To secure NATA accreditation for your laboratory, NATA assesses you against defined criteria, a mix of international standards and local criteria (NATA accreditation requirements) developed by NATA.
There can be 20 to 30 documents to go through and identify which requirements may apply to your laboratory. If NATA has told you to download all of these documents and make sure you understand them, you may be feeling overwhelmed. We don’t blame you!
Navigating NATA Paperwork
The essential criteria documents, so you know where to look for them, are:
- ISO/IEC 17025 General Requirements for the competence of testing and calibration laboratories.
- ISO 15189 Medical Laboratories – Requirements for quality and competence.
- OECD Principles on Good Laboratory Practice
These international standards outline requirements for laboratories to demonstrate they operate competently and generate valid test results. They are general requirements, with no rigid schedules or test requirements. The standards emphasise monitoring risk and identifying opportunities. The management system requirements in both laboratory accreditation standards align closely with the requirements of ISO 9001.
NATA accreditation requirements vary according to what type of testing you are doing. (Check out how NATA groups different kinds of labs by industries here.)
NATA’s extra accreditation criteria
You can find the details of these criteria in the following documents:
- ISO 17025 Standard Application Document (affectionately known as the SAD!)
or ISO 15189 Standard Application Document
or Principles of Good Laboratory Practice (GLP) Application Document
- Equipment Assurance Criteria & General Equipment Table
- NATA Rules
- NATA Procedures for Accreditation
You will also need to select from a range of other documents, depending on which field of testing your laboratory is in:
- Specific Accreditation Criteria (ISO 17025) for your industry – we call these SACs. The SAC relevant to you might be called an appendix, an annex, or both.
- NPAAC standards for human pathology
- 20-30 other documents classified into general accreditation criteria, general accreditation guidance, specific accreditation criteria and specific accreditation guidance.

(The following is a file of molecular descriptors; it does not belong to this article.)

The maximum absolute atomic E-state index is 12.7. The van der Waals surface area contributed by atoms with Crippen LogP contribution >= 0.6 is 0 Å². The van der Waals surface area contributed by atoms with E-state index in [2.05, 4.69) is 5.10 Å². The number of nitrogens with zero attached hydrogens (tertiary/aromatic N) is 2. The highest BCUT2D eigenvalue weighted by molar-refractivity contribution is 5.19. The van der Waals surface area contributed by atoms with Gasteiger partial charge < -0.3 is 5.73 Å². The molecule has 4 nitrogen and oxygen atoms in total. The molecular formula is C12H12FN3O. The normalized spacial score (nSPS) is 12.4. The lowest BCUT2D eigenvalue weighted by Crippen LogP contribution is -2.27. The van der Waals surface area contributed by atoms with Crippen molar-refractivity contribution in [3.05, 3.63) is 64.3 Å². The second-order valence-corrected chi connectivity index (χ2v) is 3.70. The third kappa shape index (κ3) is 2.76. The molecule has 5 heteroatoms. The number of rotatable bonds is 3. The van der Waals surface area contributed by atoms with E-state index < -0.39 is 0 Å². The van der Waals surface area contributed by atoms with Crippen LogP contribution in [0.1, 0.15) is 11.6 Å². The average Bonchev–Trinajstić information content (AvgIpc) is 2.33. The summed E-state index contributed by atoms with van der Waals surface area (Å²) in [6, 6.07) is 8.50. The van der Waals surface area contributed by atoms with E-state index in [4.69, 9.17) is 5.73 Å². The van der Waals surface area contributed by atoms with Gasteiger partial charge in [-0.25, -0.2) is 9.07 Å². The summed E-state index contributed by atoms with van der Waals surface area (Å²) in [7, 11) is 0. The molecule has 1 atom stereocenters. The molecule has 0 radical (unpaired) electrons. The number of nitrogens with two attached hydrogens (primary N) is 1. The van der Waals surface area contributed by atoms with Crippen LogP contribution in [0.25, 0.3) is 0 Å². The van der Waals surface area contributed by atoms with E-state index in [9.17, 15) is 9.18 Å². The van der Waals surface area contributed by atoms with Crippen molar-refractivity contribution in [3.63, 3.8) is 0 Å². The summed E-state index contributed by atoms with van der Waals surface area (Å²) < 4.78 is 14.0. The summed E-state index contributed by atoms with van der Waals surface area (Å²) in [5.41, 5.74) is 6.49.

See the complete list of NATA accreditation criteria here.
Standard Application Documents
The SADs contain additional criteria for ISO 17025 and 15189 laboratories that NATA developed based on their rules and their interpretation of those standards. (There’s a ‘RAD’ for OECD GLP).
General Accreditation Criteria & Guidance
The GAC and GAG are documents that usually apply to all laboratories. Of course, the guidance documents are not mandatory: you get to decide if you will adopt those recommendations or not.
Specific Accreditation Criteria & Guidance
The Specific Accreditation Criteria (SAC) for your area of testing (or ISO 15189 Supplementary Requirements for Medical Testing) will seem a lot more relevant to your laboratory. There are separate documents for each industry sector, and in some cases, there are appendices AND annexes for your industry sector. There are no SAC for OECD GLP.
These contain specific information on particular examples. As they can include additional accreditation criteria, you can’t ignore them. Many have self-explanatory titles, so you can quickly decide if they are relevant to you. Others, you have to read through thoroughly to find out if there’s anything relevant to you.
Some SACs include “interpretive criteria” relating to relevant issues in your industry. There might be a list of equipment and recommended calibration frequencies – something that is not mandatory to follow but can be a helpful guide.
General Equipment Table
The General Equipment Table gives you a suggested equipment calibration frequency for many standard pieces of equipment. Equipment Assurance, in-house Calibration and Equipment Verification should guide the overarching approach to setting up your calibration program,
The rules contain the information you need to know about “NATA-endorsed” test reports – when you can issue them and when you can’t. There is also information about how to use your NATA accreditation in advertising material. The rest of the rules are about how NATA operates, it’s board, what happens if NATA thinks that your laboratory should not be accredited any more (‘suspension’) and so on. It’s worth reading through them when you are away from the lab’s day-to-day business and thinking about how the rules might apply in your laboratory.